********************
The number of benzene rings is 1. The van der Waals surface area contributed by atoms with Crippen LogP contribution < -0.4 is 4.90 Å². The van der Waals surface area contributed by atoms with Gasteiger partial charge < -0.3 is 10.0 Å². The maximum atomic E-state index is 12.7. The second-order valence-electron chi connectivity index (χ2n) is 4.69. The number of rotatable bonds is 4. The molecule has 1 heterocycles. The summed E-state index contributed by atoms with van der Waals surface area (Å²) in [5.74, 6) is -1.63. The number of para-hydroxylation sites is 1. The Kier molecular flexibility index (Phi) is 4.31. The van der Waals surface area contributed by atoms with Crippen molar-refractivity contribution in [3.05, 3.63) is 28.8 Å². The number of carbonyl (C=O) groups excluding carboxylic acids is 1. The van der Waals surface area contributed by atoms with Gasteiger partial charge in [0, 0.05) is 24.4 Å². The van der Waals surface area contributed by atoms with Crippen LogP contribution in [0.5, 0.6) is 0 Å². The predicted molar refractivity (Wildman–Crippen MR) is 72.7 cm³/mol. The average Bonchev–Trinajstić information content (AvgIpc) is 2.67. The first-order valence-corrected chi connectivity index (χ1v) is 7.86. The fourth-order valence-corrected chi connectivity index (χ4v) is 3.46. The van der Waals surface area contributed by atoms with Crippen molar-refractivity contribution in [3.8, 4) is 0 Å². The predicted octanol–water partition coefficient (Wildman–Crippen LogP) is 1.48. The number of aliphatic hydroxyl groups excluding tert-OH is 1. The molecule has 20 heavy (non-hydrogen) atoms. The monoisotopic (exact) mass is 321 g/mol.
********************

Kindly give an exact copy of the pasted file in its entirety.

The number of benzene rings is 1. The van der Waals surface area contributed by atoms with Crippen LogP contribution < -0.4 is 4.90 Å². The van der Waals surface area contributed by atoms with Gasteiger partial charge < -0.3 is 10.0 Å². The maximum atomic E-state index is 12.7. The second-order valence-electron chi connectivity index (χ2n) is 4.69. The number of rotatable bonds is 4. The molecule has 1 heterocycles. The summed E-state index contributed by atoms with van der Waals surface area (Å²) in [5.74, 6) is -1.63. The number of para-hydroxylation sites is 1. The Kier molecular flexibility index (Phi) is 4.31. The van der Waals surface area contributed by atoms with Crippen molar-refractivity contribution in [3.05, 3.63) is 28.8 Å². The number of carbonyl (C=O) groups excluding carboxylic acids is 1. The van der Waals surface area contributed by atoms with Gasteiger partial charge in [0, 0.05) is 24.4 Å². The van der Waals surface area contributed by atoms with Crippen LogP contribution in [0.5, 0.6) is 0 Å². The predicted molar refractivity (Wildman–Crippen MR) is 72.7 cm³/mol. The average Bonchev–Trinajstić information content (AvgIpc) is 2.67. The first-order valence-corrected chi connectivity index (χ1v) is 7.86. The fourth-order valence-corrected chi connectivity index (χ4v) is 3.46. The van der Waals surface area contributed by atoms with Crippen molar-refractivity contribution in [3.8, 4) is 0 Å². The predicted octanol–water partition coefficient (Wildman–Crippen LogP) is 1.48. The number of aliphatic hydroxyl groups excluding tert-OH is 1. The molecule has 20 heavy (non-hydrogen) atoms. The monoisotopic (exact) mass is 321 g/mol.